Sixty-eight may not seem that old, but for Snooty the manatee, it’s a world record.
Snooty is now the world’s oldest manatee living in captivity, the Guinness World Records recently announced.
“We felt it was important to apply on Snooty’s behalf, because we wanted people to understand that manatees can live for a long time,” Marilyn Margold, director of living collections at South Florida Museum, said in a video for the Guinness World Records.
Though they may look hearty, most manatees living in the wild die before they reach the age of 10.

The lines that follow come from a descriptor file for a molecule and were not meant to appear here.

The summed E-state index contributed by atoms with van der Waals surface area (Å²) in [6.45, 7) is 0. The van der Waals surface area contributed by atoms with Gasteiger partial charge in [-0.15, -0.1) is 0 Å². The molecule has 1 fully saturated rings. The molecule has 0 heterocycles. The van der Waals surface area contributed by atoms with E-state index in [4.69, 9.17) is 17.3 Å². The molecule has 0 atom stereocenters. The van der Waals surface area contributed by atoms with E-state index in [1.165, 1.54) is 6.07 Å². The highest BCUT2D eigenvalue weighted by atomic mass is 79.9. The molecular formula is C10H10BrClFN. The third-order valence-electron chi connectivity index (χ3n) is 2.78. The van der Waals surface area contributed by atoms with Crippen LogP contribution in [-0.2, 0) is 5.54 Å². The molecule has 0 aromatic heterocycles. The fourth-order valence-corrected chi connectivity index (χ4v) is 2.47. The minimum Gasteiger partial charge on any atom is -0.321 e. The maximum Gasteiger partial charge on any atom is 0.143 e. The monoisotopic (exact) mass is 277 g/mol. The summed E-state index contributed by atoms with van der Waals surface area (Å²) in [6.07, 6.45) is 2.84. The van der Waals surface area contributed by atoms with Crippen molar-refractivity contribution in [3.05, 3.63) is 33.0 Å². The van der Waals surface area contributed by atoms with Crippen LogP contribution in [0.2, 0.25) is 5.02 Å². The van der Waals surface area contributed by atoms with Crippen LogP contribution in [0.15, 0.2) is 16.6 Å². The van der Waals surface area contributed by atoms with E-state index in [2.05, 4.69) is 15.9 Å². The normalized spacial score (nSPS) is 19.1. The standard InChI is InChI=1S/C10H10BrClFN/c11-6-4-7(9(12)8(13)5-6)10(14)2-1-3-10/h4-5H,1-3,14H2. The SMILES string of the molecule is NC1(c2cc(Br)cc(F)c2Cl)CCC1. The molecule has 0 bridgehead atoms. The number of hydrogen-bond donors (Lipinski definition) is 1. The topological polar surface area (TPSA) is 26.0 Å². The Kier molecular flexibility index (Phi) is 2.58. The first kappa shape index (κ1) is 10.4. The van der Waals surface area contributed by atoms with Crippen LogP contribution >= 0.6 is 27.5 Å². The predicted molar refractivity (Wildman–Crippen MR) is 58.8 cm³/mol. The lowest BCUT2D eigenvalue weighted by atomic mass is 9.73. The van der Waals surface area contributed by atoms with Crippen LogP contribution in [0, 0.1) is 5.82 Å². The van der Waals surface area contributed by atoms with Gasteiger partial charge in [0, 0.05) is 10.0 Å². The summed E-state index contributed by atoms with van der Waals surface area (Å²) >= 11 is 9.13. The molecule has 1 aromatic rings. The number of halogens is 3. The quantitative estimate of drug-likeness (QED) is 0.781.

According to the Florida Fish and Wildlife Conservation Commission, which monitors manatee populations, the oldest wild manatee in Florida was 59 years old – with the next oldest having reached 48 years of age.
Snooty’s longevity is credited to the fact that he lives in a controlled environment, a 60,000-gallon pool he shares with two other manatees at South Florida Museum.
The manatee breeding program at the museum offers visitors an educational opportunity to see that manatees do have personalities and a level of intelligence, Margold said.